Her use of the union flag has also drawn some criticism but it is such an iconic image that people are always going to have strong views about how it's treated.

Games Maker uniform

The Games Maker uniform that will be worn by about 70,000 volunteers and 6,000 Locog staff and the technical officials uniform which will be worn by about 4,500 Technical Officials The Games Makers uniforms: Beige slacks - yes or no?

Beige slacks. No-one looks stylish in beige slacks. However, out of all the uniforms released so far these are the most stylish, or to be more precise the least offensive. However there do seem to be some odd ideas with the colour coding epaulettes.

The different-coloured epaulettes are designed identify specific groups, with white for medical staff, red for team leaders and green for anti-doping personnel.

But it's hard to understand why the Olympic committee felt people would need to be able to identify anti-doping personnel at a distance. Perhaps so they could run in the other direction?

Olympic supporters' scarf

Swimmer holds a Team GB supporters' scarf There are two designs of supporters' scarves which feature hearts and stars

This is really quite underwhelming in terms of design. They have played safe with a retro appeal based on the last time the Games were in London in 1948.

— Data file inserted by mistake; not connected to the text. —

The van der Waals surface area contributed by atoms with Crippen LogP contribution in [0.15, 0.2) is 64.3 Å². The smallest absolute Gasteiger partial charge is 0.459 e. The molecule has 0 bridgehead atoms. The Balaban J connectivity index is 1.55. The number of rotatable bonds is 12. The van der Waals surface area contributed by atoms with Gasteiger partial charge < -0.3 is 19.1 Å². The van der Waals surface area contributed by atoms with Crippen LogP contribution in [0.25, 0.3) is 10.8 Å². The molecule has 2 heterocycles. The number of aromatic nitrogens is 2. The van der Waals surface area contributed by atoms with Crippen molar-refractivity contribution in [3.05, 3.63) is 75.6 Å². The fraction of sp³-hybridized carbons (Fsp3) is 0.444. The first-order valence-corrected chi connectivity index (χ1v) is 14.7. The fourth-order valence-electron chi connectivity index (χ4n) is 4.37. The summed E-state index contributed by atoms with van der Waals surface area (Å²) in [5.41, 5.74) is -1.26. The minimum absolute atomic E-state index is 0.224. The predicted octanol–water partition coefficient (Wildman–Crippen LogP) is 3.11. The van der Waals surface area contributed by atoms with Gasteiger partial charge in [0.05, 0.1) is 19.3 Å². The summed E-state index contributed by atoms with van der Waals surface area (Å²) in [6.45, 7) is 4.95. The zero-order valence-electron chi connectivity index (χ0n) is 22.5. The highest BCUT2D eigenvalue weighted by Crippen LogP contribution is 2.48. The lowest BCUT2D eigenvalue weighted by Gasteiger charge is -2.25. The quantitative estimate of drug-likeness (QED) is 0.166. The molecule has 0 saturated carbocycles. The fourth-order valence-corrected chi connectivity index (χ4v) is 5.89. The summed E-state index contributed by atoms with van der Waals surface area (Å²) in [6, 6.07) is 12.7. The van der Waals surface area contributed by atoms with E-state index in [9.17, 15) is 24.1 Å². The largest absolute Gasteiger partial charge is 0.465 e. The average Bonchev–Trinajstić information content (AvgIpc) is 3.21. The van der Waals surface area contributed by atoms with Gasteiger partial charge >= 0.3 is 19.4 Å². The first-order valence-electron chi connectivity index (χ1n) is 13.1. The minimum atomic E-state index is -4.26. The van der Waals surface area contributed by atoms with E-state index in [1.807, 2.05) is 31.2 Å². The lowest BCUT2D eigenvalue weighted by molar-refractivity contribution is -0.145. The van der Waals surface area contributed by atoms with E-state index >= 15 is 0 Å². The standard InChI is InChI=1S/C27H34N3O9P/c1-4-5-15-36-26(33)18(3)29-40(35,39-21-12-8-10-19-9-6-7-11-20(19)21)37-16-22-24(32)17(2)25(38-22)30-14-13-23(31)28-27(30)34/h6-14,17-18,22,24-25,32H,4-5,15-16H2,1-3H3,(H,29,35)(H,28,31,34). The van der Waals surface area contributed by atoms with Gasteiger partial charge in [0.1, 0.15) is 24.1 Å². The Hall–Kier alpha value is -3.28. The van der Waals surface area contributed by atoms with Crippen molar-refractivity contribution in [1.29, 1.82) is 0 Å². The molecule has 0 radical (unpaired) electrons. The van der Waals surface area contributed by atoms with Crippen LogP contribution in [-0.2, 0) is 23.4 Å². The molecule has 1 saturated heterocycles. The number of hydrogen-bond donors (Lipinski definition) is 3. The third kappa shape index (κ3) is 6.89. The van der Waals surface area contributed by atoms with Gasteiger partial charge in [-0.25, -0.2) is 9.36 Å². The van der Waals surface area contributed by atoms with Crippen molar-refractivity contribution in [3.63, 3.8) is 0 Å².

However what lets down both designs is the inclusion of so many different logos and branding fighting for attention, which ultimately makes the scarves too fussy to be considered chic.

I don't think people will buy it. I can't see men wearing it and I just don't know who will wear it. The mittens for the 2010 Vancouver Winter Games were a bit of fun but this is just a scarf. It's all a bit lost on me.

Torchbearer uniform

Torchbearers in uniforms The all-white torchbearer uniforms received a less than favourable response

On paper this sounds exciting. The primary colour of the uniform is white with gold shards accenting the energy of the Olympic flame at the shoulder and neckline.

Multiple gold shards are used at the elbow to focus the eye on the arm, with a final shard continuing down to the cuff and the hand holding the torch.

Each time the Olympic flame is exchanged between two torchbearers, the gold shard motifs on the uniforms connect the torchbearers visually as the lines link together.

However, in reality, wearing white head to toe is a very hard look for most people to carry off and look stylish in.

The white top seems to be see-through which will no doubt cause all sorts of issues with undergarments such as bras and vests being visible, as well as care labels.

There is a danger the polyester torchbearer uniform will make the individuals look like they are part of a government healthy-living initiative rather than amazing people that have been chosen for the once-in-a-lifetime experience of being an Olympic torchbearer.